Anita Pollack

Anita Pollack

Second Book -> Foreword by Neil Kinnock
Neil Kinnock

"New Labour in Europe: Leadership and Lost Opportunities"


by Neil Kinnock

Following on from her very authoritative history of Labour MEPs, Anita Pollack has produced a new look at the way the 1997-2010 Labour government related to the European Union.

Beginning with some background which outlines Labour's change of policy on the EU during the 1980s, Anita - herself a former MEP - has used a range of sources, including interviews with former Government Ministers, Labour MEPs, and the various specialist works on the subject, to analyse where the impetus for engaging with,and modernising,the EU faltered.

Tony Blair's assertion that New Labour would stand at the heart of Europe, the decision not to join the Euro, the rifts caused by the Iraq war,the series of disappointing European Parliament election results and the defeat of the New Labour government are all robustly analysed in this book which provides thought-provoking insights for students of recent history,political activists, politicians and those working in the European institutions.

Without flinching from some inconvenient truths,Anita illuminates the failure to inform and educate the British public about the merits and challenges of EU membership and relates that deficiency to the way in which the EU - after 42 years of UK participation - is still a misrepresented mystery to many.It is also - she argues - a major reason for the way in which the work of Labour (and other) MEPs continues to be little understood and underestimated.

Assesment of various EU summits, the 1998 and 2005 British Presidencies of the European Council, and relations with the Party of European Socialists are among the salient events and narratives used to ensure that the story of "New Labour in Europe" is a valuable and lively treatment of a crucial period in the history of the Labour Party with a huge Parliamentary majority and of the EU as it enlarged,facilitated the development and introduction of a from that currency,agreed a major Treaty revision and began to undertake Institutional reform. Apart from that valuable chronicling,the political astuteness and experience of Anita Pollock enables her to show how easy it is for governments to become distracted by the daily pressures of governing and by the partisan push and pull from Britain's Eurosceptic press.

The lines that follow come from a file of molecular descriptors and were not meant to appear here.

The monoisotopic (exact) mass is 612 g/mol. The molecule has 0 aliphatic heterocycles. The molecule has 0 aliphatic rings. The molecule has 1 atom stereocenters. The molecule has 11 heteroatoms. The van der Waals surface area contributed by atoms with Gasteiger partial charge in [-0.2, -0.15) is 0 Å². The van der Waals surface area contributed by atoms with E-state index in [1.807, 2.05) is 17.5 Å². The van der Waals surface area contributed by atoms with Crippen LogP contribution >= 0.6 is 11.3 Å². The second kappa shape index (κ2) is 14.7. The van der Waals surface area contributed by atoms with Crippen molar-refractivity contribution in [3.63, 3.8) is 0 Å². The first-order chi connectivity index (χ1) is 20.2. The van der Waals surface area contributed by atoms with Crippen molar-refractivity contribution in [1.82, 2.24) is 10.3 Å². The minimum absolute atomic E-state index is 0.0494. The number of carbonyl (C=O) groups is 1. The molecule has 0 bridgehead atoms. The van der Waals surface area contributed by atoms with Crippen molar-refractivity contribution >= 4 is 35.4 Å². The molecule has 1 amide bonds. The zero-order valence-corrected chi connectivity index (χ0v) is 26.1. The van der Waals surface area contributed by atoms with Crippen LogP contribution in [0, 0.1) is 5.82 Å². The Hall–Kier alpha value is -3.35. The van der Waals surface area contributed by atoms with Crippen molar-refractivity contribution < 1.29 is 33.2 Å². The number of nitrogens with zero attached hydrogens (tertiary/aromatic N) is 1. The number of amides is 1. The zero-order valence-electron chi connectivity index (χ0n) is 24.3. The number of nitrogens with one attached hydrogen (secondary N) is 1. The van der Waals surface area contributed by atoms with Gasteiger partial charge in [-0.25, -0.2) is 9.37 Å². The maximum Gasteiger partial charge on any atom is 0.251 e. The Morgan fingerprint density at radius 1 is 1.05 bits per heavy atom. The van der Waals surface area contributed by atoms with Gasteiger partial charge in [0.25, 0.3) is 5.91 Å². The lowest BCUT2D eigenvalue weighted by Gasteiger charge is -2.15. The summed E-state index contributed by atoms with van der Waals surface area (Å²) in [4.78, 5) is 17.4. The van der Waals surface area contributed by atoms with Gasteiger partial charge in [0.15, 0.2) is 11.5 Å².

In the 2014 European elections Labour was rightly encouraged by the election of an increased number of MEPs for the first time in fifteen years.The advance of nationalist and populist Parties in the UK and elsewhere,however,monopolised the headlines.As a result,it diverted the thinking of otherwise mature commentators,and pushed the invertebrate Leadership of the Conservative Party into further attempts to mollify Europhobia.Among the consequences of that have been the enfeebling of

UK influence in the EU at a crucial time,the risks arising from the possibility of an in/out referendum when no change to the Treaty is being proposed,and - since appeasement always increases the appetite of aggressors - the continued instability in our European relationships which benefits no family,community or company.

In those conditions,those who are aware of the economic,social and political advantages of UK commitment to the EU and want to secure reform that completes the Single Market,further modernises the CAP, improves management and strengthens accountability will have to achieve greater fluency and assertiveness in making their case.It is realistic and uncompromisingly patriotic to do that - and Anita Pollock's lucid treatment of the last two decades will assist their efforts.

Neil Kinnock, 2015